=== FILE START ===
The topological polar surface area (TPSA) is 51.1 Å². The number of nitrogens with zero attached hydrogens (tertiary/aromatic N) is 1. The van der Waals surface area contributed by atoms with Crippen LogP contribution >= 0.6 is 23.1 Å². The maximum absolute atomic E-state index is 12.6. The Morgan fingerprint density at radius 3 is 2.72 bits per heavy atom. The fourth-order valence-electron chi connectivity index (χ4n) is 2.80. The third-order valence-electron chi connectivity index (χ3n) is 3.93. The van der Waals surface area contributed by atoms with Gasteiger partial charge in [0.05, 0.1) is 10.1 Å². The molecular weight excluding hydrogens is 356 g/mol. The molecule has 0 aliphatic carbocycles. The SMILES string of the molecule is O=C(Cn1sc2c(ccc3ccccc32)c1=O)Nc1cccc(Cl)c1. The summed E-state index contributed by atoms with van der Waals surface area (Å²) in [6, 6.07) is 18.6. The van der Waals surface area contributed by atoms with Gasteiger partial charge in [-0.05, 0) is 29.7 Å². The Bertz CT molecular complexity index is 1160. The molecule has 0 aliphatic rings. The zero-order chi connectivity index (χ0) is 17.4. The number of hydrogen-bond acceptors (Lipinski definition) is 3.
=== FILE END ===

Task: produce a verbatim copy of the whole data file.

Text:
The topological polar surface area (TPSA) is 51.1 Å². The number of nitrogens with zero attached hydrogens (tertiary/aromatic N) is 1. The van der Waals surface area contributed by atoms with Crippen LogP contribution >= 0.6 is 23.1 Å². The maximum absolute atomic E-state index is 12.6. The Morgan fingerprint density at radius 3 is 2.72 bits per heavy atom. The fourth-order valence-electron chi connectivity index (χ4n) is 2.80. The third-order valence-electron chi connectivity index (χ3n) is 3.93. The van der Waals surface area contributed by atoms with Gasteiger partial charge in [0.05, 0.1) is 10.1 Å². The molecular weight excluding hydrogens is 356 g/mol. The molecule has 0 aliphatic carbocycles. The SMILES string of the molecule is O=C(Cn1sc2c(ccc3ccccc32)c1=O)Nc1cccc(Cl)c1. The summed E-state index contributed by atoms with van der Waals surface area (Å²) in [6, 6.07) is 18.6. The van der Waals surface area contributed by atoms with Gasteiger partial charge in [-0.05, 0) is 29.7 Å². The Bertz CT molecular complexity index is 1160. The molecule has 0 aliphatic rings. The zero-order chi connectivity index (χ0) is 17.4. The number of hydrogen-bond acceptors (Lipinski definition) is 3.